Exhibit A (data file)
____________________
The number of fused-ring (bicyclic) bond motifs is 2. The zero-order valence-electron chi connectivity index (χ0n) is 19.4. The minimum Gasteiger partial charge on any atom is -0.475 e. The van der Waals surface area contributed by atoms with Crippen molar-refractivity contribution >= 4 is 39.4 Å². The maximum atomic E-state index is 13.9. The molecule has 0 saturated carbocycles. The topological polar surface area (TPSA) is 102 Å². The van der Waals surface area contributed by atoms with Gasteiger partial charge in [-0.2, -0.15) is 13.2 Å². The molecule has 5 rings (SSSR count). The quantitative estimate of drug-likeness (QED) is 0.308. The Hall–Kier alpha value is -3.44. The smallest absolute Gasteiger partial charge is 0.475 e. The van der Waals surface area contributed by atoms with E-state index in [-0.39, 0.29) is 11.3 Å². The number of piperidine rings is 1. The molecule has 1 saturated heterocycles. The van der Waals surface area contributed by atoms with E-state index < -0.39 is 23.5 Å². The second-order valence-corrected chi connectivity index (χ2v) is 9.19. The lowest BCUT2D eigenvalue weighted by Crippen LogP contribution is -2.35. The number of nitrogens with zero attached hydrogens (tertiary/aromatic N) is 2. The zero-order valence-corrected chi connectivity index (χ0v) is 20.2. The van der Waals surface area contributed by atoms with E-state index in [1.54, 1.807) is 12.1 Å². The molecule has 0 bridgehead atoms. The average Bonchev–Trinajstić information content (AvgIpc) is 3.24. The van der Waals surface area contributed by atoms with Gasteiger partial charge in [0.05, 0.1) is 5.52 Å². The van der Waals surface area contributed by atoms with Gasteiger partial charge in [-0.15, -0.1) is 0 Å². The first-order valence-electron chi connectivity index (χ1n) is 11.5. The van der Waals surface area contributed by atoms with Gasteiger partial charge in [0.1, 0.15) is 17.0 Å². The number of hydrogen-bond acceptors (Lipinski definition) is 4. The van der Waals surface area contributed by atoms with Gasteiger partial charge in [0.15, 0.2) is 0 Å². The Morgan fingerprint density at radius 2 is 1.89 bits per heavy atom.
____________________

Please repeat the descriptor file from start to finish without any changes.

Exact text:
The number of fused-ring (bicyclic) bond motifs is 2. The zero-order valence-electron chi connectivity index (χ0n) is 19.4. The minimum Gasteiger partial charge on any atom is -0.475 e. The van der Waals surface area contributed by atoms with Crippen molar-refractivity contribution >= 4 is 39.4 Å². The maximum atomic E-state index is 13.9. The molecule has 0 saturated carbocycles. The topological polar surface area (TPSA) is 102 Å². The van der Waals surface area contributed by atoms with Gasteiger partial charge in [-0.2, -0.15) is 13.2 Å². The molecule has 5 rings (SSSR count). The quantitative estimate of drug-likeness (QED) is 0.308. The Hall–Kier alpha value is -3.44. The smallest absolute Gasteiger partial charge is 0.475 e. The van der Waals surface area contributed by atoms with E-state index in [-0.39, 0.29) is 11.3 Å². The number of piperidine rings is 1. The molecule has 1 saturated heterocycles. The van der Waals surface area contributed by atoms with E-state index < -0.39 is 23.5 Å². The second-order valence-corrected chi connectivity index (χ2v) is 9.19. The lowest BCUT2D eigenvalue weighted by Crippen LogP contribution is -2.35. The number of nitrogens with zero attached hydrogens (tertiary/aromatic N) is 2. The zero-order valence-corrected chi connectivity index (χ0v) is 20.2. The van der Waals surface area contributed by atoms with E-state index in [1.54, 1.807) is 12.1 Å². The molecule has 0 bridgehead atoms. The average Bonchev–Trinajstić information content (AvgIpc) is 3.24. The van der Waals surface area contributed by atoms with Gasteiger partial charge in [0.05, 0.1) is 5.52 Å². The van der Waals surface area contributed by atoms with Gasteiger partial charge in [-0.15, -0.1) is 0 Å². The first-order valence-electron chi connectivity index (χ1n) is 11.5. The van der Waals surface area contributed by atoms with Gasteiger partial charge in [0.1, 0.15) is 17.0 Å². The number of hydrogen-bond acceptors (Lipinski definition) is 4. The van der Waals surface area contributed by atoms with Gasteiger partial charge in [0.15, 0.2) is 0 Å². The Morgan fingerprint density at radius 2 is 1.89 bits per heavy atom.